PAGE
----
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Samsung Connect Tag tracks your kid or pet for up to seven days per charge

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A first to use narrowband network technology

Photo: Samsung

Samsung will release a trackable tag that it says is the first consumer mobile product to use narrowband network technology (NB-IoT). Narrowband networks connect Internet of Things devices through cellular communication bands. The networks are designed for devices that use small amounts of data and power and provides the capability to securely connect to the Internet for location services. The Samsung Connect Tag provides location information both indoors and out using GPS, Wi-Fi based positioning, and cell ID for location tracking. It also has an accelerometer and a 3-colored LED with a claimed battery life of seven days before needing a recharge. The tag currently only works with Android devices.

Samsung says it can be attached, say to a child's backpack, a dog's collar, or personal belongings like your keys or purse to track where they are. The concept is similar to Bluetooth trackers like Tile, though they depend on a phone linked to the tracker’s network coming within range of the tag to report location.

Photo: Samsung

Samsung says the tag has a geofence feature to notify you when your kid, pet, or object strays beyond the limits you set. It can also be tied into Samsung’s own SmartThings ecosystem of smart devices and home appliances. For example, the tag can trigger lights to turn on when a user enters the room or send notifications when a child enters school grounds. There is also a function to request the tag's location at any given time through your smartphone which can be helpful if you’ve parked in a massive parking lot. If you've given your tag to a child, they can use the tag to send you their location details, or you can set up location alerts to be sent to you periodically to track where they are.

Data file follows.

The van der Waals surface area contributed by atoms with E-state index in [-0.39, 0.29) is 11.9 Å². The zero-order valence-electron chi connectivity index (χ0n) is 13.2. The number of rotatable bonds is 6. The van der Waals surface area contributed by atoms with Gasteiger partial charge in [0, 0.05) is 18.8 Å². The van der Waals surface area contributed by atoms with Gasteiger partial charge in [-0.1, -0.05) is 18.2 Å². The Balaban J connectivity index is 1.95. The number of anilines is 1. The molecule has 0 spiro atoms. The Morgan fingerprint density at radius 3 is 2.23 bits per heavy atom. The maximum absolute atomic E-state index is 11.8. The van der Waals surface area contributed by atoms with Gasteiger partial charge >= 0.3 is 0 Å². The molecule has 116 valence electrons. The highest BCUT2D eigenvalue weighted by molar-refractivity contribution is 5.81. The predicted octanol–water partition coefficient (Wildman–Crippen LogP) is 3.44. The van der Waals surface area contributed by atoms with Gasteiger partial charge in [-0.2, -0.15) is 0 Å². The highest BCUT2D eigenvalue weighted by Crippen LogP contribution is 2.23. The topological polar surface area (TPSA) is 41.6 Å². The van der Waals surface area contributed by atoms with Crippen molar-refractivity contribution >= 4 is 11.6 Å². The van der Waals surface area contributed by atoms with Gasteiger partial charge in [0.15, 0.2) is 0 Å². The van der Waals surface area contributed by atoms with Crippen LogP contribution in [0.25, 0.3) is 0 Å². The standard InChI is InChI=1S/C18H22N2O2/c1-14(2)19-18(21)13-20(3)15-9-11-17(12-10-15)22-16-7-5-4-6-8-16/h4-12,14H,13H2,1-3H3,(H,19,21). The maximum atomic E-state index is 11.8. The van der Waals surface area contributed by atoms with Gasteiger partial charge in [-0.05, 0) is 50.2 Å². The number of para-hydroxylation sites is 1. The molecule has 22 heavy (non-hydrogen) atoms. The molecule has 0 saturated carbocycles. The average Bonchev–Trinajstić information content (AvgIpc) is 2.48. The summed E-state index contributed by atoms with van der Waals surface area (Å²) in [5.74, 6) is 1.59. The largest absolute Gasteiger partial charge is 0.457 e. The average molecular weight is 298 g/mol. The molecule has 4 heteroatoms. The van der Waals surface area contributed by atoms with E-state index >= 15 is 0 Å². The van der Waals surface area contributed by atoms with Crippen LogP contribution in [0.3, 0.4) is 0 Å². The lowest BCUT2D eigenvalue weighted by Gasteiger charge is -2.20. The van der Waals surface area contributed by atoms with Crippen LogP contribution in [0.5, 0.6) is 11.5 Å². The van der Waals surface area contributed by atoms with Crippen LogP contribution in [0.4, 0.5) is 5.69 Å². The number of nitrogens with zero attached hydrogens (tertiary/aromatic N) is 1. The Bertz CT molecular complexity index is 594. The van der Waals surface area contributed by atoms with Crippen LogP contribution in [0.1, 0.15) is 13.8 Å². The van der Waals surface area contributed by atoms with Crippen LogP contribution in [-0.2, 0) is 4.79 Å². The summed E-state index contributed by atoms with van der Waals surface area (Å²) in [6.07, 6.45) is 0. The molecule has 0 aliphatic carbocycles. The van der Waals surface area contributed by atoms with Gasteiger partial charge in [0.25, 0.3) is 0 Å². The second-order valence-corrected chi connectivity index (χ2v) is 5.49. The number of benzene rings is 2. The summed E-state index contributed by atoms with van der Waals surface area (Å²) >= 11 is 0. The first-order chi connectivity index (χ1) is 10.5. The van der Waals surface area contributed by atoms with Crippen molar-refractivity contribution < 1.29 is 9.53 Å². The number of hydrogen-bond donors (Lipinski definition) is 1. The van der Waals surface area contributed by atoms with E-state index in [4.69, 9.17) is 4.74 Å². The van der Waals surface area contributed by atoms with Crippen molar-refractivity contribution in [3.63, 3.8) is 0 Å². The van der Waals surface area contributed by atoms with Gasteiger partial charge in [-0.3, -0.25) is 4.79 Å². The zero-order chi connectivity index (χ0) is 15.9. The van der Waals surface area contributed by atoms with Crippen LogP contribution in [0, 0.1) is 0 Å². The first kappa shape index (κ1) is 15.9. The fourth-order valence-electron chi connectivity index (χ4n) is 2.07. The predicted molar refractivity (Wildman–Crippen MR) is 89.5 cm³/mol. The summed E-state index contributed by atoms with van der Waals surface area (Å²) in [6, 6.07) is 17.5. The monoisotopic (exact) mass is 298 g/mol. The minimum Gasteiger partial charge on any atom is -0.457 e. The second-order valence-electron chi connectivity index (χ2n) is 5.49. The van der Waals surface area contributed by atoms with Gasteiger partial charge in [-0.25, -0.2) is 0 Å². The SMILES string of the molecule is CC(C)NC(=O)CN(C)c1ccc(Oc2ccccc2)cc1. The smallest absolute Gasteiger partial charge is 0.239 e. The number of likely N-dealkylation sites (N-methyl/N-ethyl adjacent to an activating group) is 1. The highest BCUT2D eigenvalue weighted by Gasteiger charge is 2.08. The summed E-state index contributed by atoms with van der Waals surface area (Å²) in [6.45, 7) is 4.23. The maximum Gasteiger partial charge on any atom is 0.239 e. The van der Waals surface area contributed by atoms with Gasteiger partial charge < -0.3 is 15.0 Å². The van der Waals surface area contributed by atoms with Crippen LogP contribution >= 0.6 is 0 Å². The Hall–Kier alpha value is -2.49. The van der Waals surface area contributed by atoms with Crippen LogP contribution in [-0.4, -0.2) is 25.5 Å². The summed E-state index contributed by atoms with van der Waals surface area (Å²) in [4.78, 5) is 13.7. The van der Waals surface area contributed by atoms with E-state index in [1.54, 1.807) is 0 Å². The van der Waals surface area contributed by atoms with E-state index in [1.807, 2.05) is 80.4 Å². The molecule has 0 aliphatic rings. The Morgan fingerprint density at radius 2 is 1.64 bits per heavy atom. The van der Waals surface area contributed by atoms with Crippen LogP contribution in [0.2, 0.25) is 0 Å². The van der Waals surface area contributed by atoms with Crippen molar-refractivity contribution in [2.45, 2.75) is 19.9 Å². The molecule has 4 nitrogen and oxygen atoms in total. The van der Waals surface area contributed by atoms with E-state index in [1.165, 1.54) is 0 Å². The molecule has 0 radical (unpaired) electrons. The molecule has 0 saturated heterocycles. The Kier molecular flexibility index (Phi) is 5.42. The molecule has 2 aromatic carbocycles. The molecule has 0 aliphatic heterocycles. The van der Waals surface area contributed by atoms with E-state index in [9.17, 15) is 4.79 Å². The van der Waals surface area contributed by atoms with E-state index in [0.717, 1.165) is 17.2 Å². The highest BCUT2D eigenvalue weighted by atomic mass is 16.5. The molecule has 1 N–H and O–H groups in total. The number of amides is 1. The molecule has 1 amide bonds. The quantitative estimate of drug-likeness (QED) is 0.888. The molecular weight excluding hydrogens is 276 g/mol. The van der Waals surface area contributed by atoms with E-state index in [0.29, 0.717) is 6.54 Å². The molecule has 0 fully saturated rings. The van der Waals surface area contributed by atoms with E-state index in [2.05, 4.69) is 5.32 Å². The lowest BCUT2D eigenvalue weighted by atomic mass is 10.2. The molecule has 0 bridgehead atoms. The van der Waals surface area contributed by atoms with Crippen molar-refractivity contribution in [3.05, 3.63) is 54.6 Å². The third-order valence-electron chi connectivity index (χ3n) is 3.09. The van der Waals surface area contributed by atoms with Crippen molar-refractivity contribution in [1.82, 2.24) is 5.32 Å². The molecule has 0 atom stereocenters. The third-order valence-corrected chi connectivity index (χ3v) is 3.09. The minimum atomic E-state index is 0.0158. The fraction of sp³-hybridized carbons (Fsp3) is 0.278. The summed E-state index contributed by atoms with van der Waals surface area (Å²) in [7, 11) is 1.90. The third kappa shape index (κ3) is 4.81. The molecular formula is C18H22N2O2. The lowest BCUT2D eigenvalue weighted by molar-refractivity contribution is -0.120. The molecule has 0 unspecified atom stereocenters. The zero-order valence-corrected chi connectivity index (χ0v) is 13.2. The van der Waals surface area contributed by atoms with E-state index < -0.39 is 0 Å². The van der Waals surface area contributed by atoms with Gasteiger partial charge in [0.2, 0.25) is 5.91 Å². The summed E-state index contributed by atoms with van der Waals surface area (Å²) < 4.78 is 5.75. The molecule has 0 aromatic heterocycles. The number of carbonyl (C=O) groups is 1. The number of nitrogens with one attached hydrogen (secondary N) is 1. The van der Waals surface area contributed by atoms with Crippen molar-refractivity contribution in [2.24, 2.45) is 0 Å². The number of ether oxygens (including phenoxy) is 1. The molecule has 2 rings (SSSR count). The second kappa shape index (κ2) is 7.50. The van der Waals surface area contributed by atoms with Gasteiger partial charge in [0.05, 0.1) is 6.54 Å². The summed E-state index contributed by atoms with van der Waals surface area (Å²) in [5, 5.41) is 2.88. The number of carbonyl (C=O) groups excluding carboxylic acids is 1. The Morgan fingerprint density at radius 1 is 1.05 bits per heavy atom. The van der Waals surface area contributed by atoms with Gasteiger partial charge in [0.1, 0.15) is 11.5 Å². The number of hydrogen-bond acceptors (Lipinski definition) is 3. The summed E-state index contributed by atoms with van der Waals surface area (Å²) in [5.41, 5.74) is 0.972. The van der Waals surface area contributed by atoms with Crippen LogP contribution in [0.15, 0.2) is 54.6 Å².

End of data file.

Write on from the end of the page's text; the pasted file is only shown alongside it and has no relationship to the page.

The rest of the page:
The square tag itself is quite small and compact at 1.19-cm thick and 4.21-cm wide. It's also dust and water proof with a battery that can last up to seven days on one charge (compared to Bluetooth trackers that last for about a year.) The tag will be showcased at Samsung's developer conference in San Francisco later this week, and will be initially sold in Korea for an undisclosed price before rolling out to other countries over the next few months.